The Health Insurance Portability and Accountability Act (HIPAA) establishes certain minimum requirements for the protection of patient health information. So, for example, restrictions on how your doctor keeps electronically stored medical records, and the specific circumstances under which they can disclose that information to a third party, are governed by HIPAA. Unknown to many businesses, however, are HIPAA requirements that often extend beyond a doctor’s office, and can hold a number of other entities accountable (including imposing stiff monetary penalties) . . . Read More

BLOG: Employers: Is Your FMLA Policy DOL Compliant?

The Family Medical Leave Act (FMLA) requires employers with the requisite number of employees to provide up to 12 weeks of leave to employees experiencing a qualifying event. Regulations implementing the FMLA require that employers display a poster in a prominent location that summarizes major FMLA provisions and explains how to file a complaint. The regulations also require an employer with eligible employees to provide a general notice to employees in a handbook or other policy document. The general notice . . . Read More

BLOG: New DoL Rule Clarifies Joint Employer Status Under FLSA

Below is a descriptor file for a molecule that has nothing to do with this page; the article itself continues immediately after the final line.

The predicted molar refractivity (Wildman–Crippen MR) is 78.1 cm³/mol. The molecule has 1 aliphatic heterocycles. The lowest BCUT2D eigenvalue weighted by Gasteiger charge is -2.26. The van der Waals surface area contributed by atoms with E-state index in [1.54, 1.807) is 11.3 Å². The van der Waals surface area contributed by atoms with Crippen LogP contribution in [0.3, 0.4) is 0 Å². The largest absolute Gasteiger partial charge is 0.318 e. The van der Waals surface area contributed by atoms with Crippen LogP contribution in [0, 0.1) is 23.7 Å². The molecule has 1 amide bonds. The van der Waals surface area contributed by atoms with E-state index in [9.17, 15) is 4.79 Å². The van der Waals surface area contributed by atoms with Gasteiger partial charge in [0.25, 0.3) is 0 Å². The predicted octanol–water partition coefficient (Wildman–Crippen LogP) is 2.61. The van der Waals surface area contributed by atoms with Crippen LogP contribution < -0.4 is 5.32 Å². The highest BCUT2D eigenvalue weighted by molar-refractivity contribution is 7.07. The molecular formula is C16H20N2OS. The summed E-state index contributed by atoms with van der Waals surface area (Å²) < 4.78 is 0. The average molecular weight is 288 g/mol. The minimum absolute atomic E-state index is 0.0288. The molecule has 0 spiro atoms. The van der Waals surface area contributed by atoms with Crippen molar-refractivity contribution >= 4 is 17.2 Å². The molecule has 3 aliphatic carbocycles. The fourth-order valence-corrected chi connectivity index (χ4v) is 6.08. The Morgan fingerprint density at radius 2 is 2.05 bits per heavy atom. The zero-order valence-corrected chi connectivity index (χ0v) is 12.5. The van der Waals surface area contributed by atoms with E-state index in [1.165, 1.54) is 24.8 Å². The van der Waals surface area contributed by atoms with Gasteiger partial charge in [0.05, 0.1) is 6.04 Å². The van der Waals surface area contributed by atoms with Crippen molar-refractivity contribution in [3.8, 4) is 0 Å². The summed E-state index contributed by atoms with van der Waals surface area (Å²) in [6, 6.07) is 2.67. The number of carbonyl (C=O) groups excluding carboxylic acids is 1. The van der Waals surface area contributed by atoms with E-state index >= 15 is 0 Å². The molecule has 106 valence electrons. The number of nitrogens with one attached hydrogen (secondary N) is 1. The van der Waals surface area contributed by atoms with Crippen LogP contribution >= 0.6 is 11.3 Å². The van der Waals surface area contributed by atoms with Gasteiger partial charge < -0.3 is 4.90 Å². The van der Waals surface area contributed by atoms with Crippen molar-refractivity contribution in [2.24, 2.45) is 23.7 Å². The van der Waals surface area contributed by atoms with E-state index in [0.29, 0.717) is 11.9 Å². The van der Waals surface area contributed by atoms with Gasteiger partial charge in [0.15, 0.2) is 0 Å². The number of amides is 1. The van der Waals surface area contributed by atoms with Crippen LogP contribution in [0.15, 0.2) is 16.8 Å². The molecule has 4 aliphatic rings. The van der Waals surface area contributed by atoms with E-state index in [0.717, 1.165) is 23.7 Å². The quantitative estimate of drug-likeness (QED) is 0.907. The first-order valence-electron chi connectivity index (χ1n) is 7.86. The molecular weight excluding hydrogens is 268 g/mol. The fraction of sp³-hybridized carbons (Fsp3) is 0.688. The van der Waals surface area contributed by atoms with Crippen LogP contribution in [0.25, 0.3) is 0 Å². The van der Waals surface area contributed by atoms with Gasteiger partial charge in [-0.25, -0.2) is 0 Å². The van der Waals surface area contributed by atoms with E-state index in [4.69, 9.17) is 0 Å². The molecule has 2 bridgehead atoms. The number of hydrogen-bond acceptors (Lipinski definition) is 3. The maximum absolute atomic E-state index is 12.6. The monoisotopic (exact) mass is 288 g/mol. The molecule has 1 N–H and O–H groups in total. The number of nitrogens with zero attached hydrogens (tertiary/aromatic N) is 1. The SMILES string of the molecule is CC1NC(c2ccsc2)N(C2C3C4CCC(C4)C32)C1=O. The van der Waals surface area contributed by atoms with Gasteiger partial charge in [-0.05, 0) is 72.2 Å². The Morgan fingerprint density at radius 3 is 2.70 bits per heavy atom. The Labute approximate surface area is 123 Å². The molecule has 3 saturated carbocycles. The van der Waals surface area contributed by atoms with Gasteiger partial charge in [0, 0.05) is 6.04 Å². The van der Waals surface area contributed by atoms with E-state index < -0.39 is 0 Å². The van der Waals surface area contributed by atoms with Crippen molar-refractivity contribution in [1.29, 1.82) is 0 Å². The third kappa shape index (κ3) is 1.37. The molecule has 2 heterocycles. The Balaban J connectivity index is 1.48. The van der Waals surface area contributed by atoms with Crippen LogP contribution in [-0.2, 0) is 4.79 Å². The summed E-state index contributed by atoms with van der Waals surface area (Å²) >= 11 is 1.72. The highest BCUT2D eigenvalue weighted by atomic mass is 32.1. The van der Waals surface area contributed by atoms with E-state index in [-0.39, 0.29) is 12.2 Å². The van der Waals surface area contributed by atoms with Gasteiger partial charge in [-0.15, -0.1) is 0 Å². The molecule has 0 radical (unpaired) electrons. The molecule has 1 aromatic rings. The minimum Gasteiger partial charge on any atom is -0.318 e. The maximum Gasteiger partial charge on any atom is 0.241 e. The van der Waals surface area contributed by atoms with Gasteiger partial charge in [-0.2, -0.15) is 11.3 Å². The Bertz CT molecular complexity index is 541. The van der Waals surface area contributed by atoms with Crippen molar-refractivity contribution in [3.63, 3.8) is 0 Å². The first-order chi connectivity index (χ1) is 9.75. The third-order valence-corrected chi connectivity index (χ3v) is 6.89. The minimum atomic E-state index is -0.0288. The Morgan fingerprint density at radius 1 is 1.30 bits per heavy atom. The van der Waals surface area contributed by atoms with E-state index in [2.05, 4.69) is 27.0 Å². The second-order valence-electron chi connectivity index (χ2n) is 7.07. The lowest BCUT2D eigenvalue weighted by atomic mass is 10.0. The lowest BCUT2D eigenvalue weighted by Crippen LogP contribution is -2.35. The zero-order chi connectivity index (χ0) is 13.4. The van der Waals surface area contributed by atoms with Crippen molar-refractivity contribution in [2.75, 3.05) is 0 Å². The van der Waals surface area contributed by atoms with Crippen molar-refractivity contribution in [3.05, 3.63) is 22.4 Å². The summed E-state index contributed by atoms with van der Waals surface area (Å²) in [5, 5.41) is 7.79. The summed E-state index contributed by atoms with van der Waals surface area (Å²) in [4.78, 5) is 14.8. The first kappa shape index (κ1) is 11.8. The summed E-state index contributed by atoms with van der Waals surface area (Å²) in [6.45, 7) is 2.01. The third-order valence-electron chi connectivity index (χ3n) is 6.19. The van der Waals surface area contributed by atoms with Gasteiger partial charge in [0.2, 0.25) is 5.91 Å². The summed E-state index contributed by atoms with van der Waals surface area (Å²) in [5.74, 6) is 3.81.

On January 16, 2020, the Department of Labor’s (DoL) Wage and Hour Division will publish a final rule clarifying joint employer status under the Fair Labor Standards Act (FLSA), adopting a four-factor test to determine joint employer status. The rule simplifies and narrows the interpretation of a joint employer from the interpretation implemented by the Obama administration. This final rule will benefit companies establishing cooperative business arrangements as they seek assurances as to whether they will be responsible for ensuring . . . Read More

BLOG: Liquidated Damages Clauses: Important Considerations for Business Owners

When drafting or negotiating any contract, businesses should give careful consideration to avenues of recovery in the event of a breach by the other party. At times, this determination is straight-forward, such as where a party fails to pay amounts owed.  But the analysis can become complicated in situations where damages aren’t readily quantifiable, such as where a trade secret is misappropriated or a former employee solicits a company client.  To simplify such issues, businesses include liquidated damages provisions in . . . Read More